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A BRIGHT RING OF STAR BIRTH AROUND A GALAXY'S CORE
An image from NASA's Hubble Space Telescope reveals clusters of infant stars that formed in a ring around the core of the barred-spiral galaxy NGC 4314. This stellar nursery, whose inhabitants were created within the past 5 million years, is the only place in the entire galaxy where new stars are being born.
This close-up view by Hubble also shows other interesting details in the galaxy's core: dust lanes, a smaller bar of stars, dust and gas embedded in the stellar ring, and an extra pair of spiral arms packed with young stars. These details make the center resemble a miniature version of a spiral galaxy. While it is not unusual to have dust lanes and rings of gas in the centers of galaxies, it is uncommon to have spiral arms full of young stars in the cores. NGC 4314 is one of the nearest (only 40 million light-years away in the constellation Coma Berenices) examples of a galaxy with a ring of infant stars close to the core. This stellar ring - whose radius is 1,000 light-years - is a great laboratory to study star formation in galaxies.
The image below, taken in February 1996 by the 30-inch telescope Prime Focus Camera at the McDonald Observatory in Texas, shows the entire galaxy, including the bar of stars bisecting the core and the outer spiral arms, which begin near the ends of this bar. The box around the galaxy's core pinpoints the focus of the Hubble image.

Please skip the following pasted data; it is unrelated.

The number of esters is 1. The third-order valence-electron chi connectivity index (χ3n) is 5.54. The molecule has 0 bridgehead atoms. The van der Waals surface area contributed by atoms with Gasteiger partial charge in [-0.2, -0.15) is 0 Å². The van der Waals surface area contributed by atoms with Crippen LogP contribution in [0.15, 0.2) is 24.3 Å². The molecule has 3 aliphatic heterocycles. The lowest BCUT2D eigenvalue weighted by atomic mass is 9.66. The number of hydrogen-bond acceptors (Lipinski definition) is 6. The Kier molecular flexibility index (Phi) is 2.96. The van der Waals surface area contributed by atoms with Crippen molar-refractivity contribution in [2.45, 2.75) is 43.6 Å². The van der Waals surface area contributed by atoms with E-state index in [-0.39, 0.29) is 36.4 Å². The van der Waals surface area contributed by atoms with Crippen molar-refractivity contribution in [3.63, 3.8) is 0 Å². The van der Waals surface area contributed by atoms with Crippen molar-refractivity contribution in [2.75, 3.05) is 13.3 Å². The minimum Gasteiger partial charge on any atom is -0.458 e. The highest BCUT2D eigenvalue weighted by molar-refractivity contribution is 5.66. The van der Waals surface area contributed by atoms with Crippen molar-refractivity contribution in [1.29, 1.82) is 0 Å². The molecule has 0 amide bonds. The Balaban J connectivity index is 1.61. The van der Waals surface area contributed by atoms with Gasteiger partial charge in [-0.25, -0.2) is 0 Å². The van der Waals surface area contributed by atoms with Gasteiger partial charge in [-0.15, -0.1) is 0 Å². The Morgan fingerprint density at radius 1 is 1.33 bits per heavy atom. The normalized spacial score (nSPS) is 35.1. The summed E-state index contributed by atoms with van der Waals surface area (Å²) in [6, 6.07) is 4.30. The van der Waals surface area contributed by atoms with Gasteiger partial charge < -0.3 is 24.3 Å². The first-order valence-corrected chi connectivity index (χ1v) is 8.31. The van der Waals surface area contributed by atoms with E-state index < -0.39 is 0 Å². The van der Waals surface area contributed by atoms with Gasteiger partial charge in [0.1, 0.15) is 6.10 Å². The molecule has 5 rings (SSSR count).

Hubble's close-up view (above) of the galaxy's core was taken in December 1995 by the Wide Field and Planetary Camera 2. The bluish-purple clumps that form the ring are the clusters of infant stars. Two dark, wispy lanes of dust and a pair of blue spiral arms are just outside the star-forming ring. The lanes of dust are being shepherded into the ring by the galaxy's longer, primary stellar bar (see image below). The gas is trapped inside the ring through the stars' gravitational attraction.
The two spiral arms outside the ring are probably unrelated to the dust lanes, and seem to contain very little dust or gas. The stars in these spiral arms are bluer than most of the galaxy, indicating that many of them are relatively young, less than 200 million years old. However, they are older than those in the ring. This information suggests that the neighborhood of star formation is moving closer to the galaxy's core. Another interpretation has the arms formed through the gravitational interaction of the embedded bar and ring of stars, causing them to spray outward.
The picture abovewas created by combining images taken in ultraviolet, blue, visible, infrared, and H-alpha. The purple color represents hydrogen gas being excited by hot, young star clusters.